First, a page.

One of the main functions of the tdx Volt is the storage of resource metadata.
Almost all the entities exposed by the various tdx Volt APIs are represented internally by a resource in the metadata store, including identities, files, folders, databases, wires, 3rd party services and so on.
The metadata store is implemented as an SqlCipher database, a secure, encrypted-at-rest version of Sqlite.
Full details of the resource schema can be found in the protobuf definition
Resources are classified using a simple text-based, free-form taxonomy, represented by the
This is implemented as an ordered list of strings, where each entry in the list describes a ‘kind’.
There is a limited set of reserved kinds for use by the system.
All resources must have a top-level ‘kind’ that matches one of the reserved system ‘kinds’.
Most of the reserved ‘kinds’ are self-explanatory. They are listed in the table below.
|tdx:cloud-connection||Represents a connection to a cloud-based tunnel.|
|tdx:group||A group of identities.|
|tdx:home-folder||The home folder of a given identity.|
|tdx:http-proxy||An HTTP forward proxy resource.|
|tdx:http-server||An HTTP server resource.|
|tdx:identity||An identity resource.|
|tdx:service||The top-level service kind.|
|tdx:sqlite-database||A sub-kind of Database, representing an Sqlite database.|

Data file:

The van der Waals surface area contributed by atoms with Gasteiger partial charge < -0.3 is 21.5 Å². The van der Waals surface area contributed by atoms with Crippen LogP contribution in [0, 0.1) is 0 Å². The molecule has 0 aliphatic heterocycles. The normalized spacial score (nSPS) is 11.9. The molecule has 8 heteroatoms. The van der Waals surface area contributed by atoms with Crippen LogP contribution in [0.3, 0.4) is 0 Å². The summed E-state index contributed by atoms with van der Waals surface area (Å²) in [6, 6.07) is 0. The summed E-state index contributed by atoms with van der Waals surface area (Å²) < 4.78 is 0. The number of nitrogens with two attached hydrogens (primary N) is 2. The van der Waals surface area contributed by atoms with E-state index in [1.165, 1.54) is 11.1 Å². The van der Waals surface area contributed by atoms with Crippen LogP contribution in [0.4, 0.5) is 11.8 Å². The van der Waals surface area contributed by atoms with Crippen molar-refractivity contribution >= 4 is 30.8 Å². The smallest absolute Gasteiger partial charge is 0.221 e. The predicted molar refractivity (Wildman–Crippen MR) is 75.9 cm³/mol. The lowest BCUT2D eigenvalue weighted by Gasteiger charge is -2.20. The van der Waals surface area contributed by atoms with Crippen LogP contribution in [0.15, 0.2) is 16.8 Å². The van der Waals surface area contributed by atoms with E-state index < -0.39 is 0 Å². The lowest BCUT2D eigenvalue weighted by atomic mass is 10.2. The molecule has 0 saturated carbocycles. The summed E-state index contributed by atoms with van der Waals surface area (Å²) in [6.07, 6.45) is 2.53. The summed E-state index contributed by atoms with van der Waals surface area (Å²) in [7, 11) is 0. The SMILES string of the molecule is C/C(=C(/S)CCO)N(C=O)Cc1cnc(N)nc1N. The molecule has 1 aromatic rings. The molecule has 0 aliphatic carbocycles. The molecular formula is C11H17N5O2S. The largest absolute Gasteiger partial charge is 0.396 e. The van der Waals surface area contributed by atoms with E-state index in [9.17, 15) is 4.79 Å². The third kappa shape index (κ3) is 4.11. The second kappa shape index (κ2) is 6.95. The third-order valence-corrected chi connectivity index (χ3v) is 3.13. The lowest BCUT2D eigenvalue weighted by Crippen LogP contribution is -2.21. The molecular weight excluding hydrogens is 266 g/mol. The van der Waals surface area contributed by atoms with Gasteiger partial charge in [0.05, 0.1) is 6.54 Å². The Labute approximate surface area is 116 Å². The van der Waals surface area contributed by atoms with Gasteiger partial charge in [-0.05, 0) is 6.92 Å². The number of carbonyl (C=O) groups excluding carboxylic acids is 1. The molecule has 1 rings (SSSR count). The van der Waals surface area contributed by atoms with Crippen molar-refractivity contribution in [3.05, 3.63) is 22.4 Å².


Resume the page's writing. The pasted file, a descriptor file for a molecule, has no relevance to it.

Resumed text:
|tdx:symbolic-link||A file or folder that is linked directly to the local file system.|
|tdx:volt-link||Used by the fusebox to store links to other Volts|
|tdx:web-view||Used by the fusebox to display web pages. Experimental, macOS only.|
|tdx:wire||A wire resource.|
A resource can reflect multiple ‘kinds’, for example:
- An SQLite database is represented by
- When a new identity is created in a Volt, the underlying resource is classified using the ‘kinds’
tdx:identity, tdx:folder, tdx:home-folder.
Clients can augment the default resource ‘kind’ with custom kinds that suit their domain, but they must not use the
tdx: prefix. For example
It is anticipated that the
kind property of a resource will often reflect a ‘type’ hierarchy along the lines of generic -> specific, but this isn’t enforced in any way and there will be use cases where this is not applicable.
The service description of a resource describes a grpc server, and is only applicable to resources that expose a grpc server.
A single grpc server can expose multiple services, where each service is described by the protobuf definition language.
All resources that expose a grpc server have the `tdx:service` kind.
Within the Volt, each resource is hosted by one and only one grpc server.
All built-in resources are hosted by the tdx Volt itself, which exposes a single grpc server that implements the following APIs:
If a client registers a service with the Volt, the details of where the service is running and the APIs it supports are supplied by the client as part of the registration process.
service_api field within the resource can be useful to discover services that expose a given interface. For example, the DiscoverServices API can be used to find all servers that expose the
To better illustrate this concept, consider the following:
- the tdx Volt exposes the
tdx.volt_api.data.v1.SqliteServerAPI, among others.